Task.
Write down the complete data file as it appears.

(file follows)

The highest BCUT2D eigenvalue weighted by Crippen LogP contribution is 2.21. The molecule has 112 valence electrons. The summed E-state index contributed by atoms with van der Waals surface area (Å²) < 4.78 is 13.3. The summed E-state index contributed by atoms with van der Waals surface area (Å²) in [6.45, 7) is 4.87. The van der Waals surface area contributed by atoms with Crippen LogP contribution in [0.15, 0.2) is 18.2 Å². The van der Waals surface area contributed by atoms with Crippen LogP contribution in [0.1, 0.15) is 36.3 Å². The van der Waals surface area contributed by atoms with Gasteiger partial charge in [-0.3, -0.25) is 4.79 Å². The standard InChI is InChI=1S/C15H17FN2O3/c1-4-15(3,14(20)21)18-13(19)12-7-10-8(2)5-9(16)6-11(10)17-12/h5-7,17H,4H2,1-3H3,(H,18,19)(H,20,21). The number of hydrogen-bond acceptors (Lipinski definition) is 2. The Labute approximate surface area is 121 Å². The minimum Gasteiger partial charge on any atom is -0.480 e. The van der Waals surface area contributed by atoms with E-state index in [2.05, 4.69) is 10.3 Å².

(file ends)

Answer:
The highest BCUT2D eigenvalue weighted by Crippen LogP contribution is 2.21. The molecule has 112 valence electrons. The summed E-state index contributed by atoms with van der Waals surface area (Å²) < 4.78 is 13.3. The summed E-state index contributed by atoms with van der Waals surface area (Å²) in [6.45, 7) is 4.87. The van der Waals surface area contributed by atoms with Crippen LogP contribution in [0.15, 0.2) is 18.2 Å². The van der Waals surface area contributed by atoms with Crippen LogP contribution in [0.1, 0.15) is 36.3 Å². The van der Waals surface area contributed by atoms with Gasteiger partial charge in [-0.3, -0.25) is 4.79 Å². The standard InChI is InChI=1S/C15H17FN2O3/c1-4-15(3,14(20)21)18-13(19)12-7-10-8(2)5-9(16)6-11(10)17-12/h5-7,17H,4H2,1-3H3,(H,18,19)(H,20,21). The number of hydrogen-bond acceptors (Lipinski definition) is 2. The Labute approximate surface area is 121 Å². The minimum Gasteiger partial charge on any atom is -0.480 e. The van der Waals surface area contributed by atoms with E-state index in [2.05, 4.69) is 10.3 Å².